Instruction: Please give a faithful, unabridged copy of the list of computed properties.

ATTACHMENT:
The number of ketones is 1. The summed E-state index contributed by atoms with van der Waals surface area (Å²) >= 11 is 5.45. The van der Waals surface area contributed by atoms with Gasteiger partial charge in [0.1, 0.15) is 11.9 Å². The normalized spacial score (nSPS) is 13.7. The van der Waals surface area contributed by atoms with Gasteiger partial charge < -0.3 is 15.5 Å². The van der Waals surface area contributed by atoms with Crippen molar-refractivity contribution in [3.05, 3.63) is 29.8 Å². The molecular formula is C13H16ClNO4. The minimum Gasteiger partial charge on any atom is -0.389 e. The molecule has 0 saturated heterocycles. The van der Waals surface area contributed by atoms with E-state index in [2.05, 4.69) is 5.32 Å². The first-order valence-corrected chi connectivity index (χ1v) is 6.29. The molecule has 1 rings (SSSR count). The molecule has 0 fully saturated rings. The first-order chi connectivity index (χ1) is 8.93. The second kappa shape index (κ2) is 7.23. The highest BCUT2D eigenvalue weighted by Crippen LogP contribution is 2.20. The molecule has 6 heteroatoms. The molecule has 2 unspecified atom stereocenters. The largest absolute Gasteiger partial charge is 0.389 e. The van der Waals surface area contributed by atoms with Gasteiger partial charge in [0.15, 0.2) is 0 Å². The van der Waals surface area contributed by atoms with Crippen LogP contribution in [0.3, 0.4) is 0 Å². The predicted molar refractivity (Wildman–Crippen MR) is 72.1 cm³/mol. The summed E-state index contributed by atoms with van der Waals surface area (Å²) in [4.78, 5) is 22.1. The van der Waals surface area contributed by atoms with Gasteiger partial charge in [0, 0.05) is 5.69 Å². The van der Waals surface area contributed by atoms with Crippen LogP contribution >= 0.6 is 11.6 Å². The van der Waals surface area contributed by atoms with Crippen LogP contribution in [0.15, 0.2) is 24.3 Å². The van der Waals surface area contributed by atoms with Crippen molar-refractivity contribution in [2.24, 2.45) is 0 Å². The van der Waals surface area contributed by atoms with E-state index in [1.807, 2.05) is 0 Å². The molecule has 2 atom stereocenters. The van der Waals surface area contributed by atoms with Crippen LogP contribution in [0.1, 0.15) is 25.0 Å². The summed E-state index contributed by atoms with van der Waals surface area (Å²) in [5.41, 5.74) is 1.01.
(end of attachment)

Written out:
The number of ketones is 1. The summed E-state index contributed by atoms with van der Waals surface area (Å²) >= 11 is 5.45. The van der Waals surface area contributed by atoms with Gasteiger partial charge in [0.1, 0.15) is 11.9 Å². The normalized spacial score (nSPS) is 13.7. The van der Waals surface area contributed by atoms with Gasteiger partial charge < -0.3 is 15.5 Å². The van der Waals surface area contributed by atoms with Crippen molar-refractivity contribution in [3.05, 3.63) is 29.8 Å². The molecular formula is C13H16ClNO4. The minimum Gasteiger partial charge on any atom is -0.389 e. The molecule has 0 saturated heterocycles. The van der Waals surface area contributed by atoms with E-state index in [2.05, 4.69) is 5.32 Å². The first-order valence-corrected chi connectivity index (χ1v) is 6.29. The molecule has 1 rings (SSSR count). The molecule has 0 fully saturated rings. The first-order chi connectivity index (χ1) is 8.93. The second kappa shape index (κ2) is 7.23. The highest BCUT2D eigenvalue weighted by Crippen LogP contribution is 2.20. The molecule has 6 heteroatoms. The molecule has 2 unspecified atom stereocenters. The largest absolute Gasteiger partial charge is 0.389 e. The van der Waals surface area contributed by atoms with Gasteiger partial charge in [0.15, 0.2) is 0 Å². The van der Waals surface area contributed by atoms with Crippen LogP contribution in [0.3, 0.4) is 0 Å². The predicted molar refractivity (Wildman–Crippen MR) is 72.1 cm³/mol. The summed E-state index contributed by atoms with van der Waals surface area (Å²) in [4.78, 5) is 22.1. The van der Waals surface area contributed by atoms with Gasteiger partial charge in [0, 0.05) is 5.69 Å². The van der Waals surface area contributed by atoms with Crippen LogP contribution >= 0.6 is 11.6 Å². The van der Waals surface area contributed by atoms with Crippen LogP contribution in [0.15, 0.2) is 24.3 Å². The van der Waals surface area contributed by atoms with Crippen molar-refractivity contribution in [2.24, 2.45) is 0 Å². The van der Waals surface area contributed by atoms with E-state index in [1.807, 2.05) is 0 Å². The molecule has 2 atom stereocenters. The van der Waals surface area contributed by atoms with Crippen LogP contribution in [0.1, 0.15) is 25.0 Å². The summed E-state index contributed by atoms with van der Waals surface area (Å²) in [5.41, 5.74) is 1.01.